Numbers and Counting in Italian

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Welcome to our Italian grammar course for beginners! Today we`re going to talk about the Italian numbers.

Numbers are used daily for activities like telling time, giving your age, talking about prices, and discussing quantities. Numbers are crucial for expressing dates, scheduling appointments, and telling time accurately, in introducing yourself (age), exchanging contact details, or discussing family members. When shopping, knowing numbers helps you understand prices, ask for quantities, and handle transactions confidently. So, let`s begin.

You can listen to all phrases in Italian used in the article online by pressing the Play button:

Basic Numbers

Let`s start with the basic numbers from 1 to 20.
Uno (One)
Due (Two)
Tre (Three)
Quattro (Four)
Cinque (Five)
Sei (Six)
Sette (Seven)
Otto (Eight)
Nove (Nine)
Dieci (Ten)
Undici (Eleven)
Dodici (Twelve)
Tredici (Thirteen)
Quattordici (Fourteen)
Quindici (Fifteen)
Sedici (Sixteen)
Diciassette (Seventeen)
Diciotto (Eighteen)
Diciannove (Nineteen)
Venti (Twenty)

Counting Beyond 20+

To count beyond 20, you`ll notice a pattern of combining the words for the tens (venti, trenta, quaranta, etc.) with the ones (uno, due, tre, etc.). For instance:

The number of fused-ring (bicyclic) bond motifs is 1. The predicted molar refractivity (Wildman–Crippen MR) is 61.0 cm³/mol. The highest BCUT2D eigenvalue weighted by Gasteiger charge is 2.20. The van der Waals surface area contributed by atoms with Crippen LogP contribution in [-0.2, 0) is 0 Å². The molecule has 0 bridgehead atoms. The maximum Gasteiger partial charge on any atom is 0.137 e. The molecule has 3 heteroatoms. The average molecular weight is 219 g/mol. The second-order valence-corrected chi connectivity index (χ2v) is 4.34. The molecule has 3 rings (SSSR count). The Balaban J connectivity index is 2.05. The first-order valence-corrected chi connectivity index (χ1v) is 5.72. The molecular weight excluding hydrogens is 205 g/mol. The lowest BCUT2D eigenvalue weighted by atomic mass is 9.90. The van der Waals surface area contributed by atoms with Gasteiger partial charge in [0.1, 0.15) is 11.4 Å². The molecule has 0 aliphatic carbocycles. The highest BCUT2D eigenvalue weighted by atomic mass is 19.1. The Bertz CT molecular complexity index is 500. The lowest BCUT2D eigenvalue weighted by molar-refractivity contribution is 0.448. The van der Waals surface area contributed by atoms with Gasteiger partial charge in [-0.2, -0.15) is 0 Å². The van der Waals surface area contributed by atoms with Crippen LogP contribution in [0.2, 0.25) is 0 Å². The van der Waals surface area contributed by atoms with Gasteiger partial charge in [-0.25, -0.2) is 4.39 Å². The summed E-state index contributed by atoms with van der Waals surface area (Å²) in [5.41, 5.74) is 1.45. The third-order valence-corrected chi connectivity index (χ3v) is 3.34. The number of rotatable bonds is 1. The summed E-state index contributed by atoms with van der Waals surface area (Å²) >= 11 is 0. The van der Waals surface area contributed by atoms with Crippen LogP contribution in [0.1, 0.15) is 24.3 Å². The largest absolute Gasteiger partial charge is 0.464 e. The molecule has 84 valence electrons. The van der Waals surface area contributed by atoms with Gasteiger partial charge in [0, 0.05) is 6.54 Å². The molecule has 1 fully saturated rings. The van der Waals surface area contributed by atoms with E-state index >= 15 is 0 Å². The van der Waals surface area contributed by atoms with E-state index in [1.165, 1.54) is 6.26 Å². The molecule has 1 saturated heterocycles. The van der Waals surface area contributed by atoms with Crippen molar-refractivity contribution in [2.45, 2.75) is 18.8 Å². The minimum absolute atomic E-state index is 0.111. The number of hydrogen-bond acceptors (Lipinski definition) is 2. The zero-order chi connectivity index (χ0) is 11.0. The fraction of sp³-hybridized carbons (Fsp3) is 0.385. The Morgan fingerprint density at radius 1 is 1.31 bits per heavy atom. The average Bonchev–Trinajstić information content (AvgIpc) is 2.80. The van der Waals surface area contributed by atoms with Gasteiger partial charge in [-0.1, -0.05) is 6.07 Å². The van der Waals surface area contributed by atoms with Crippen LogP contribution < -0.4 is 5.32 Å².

Ventiuno (21)
Trenta (30)
Quarantadue (42)
Quarantacinque (45)
Cinquantacinque (55)
Sessantotto (68)
Settanta (70)
Ottantatré (83)
Novantanove (99)
Cento (100)

Hundreds and Thousands

When moving to hundreds and thousands, the pattern remains the same. Here are some examples:
Centocinque (105)
Duecento (200)
Cinquecento (500)
Settecento (700)
Mille (1000)
Duemila (2000)
Cinquemila (5000)

Counting Objects

When counting objects, keep in mind that "uno" changes to "un" for masculine nouns and to "una" for feminine nouns:
Un libro (One book)
Una penna (One pen)
Due libri (Two books)
Tre penne (Three pens)

Ordinal Numbers

Ordinal numbers indicate the order of items, like first, second, third, etc. They often end in -esimo for masculine and -esima for feminine. For example:
Primo (First)
Secondo (Second)
Terzo (Third)
Quarto (Fourth)
Quinto (Fifth)
Sesto (Sixth)
Settimo (Seventh)
Ottavo (Eighth)
Nono (Ninth)
Decimo (Tenth)

Useful Phrases

These phrases will help you understand how to use numbers in everyday conversation.
Ho vent`anni. (I am twenty years old.)
Vivo al terzo piano. (I live on the third floor.)
La tavola costa cinquanta euro. (The table costs fifty euros.)
Il treno parte alle nove. (The train departs at nine.)

In essence, learning how to call numbers in Italian enhances your ability to interact, understand, and participate in various aspects of daily life and cultural activities in Italy or with Italian speakers. By delving into numbers and counting in Italian, you`ll confidently interact in daily scenarios, from shopping to telling time and introducing themselves with their age. Good luck!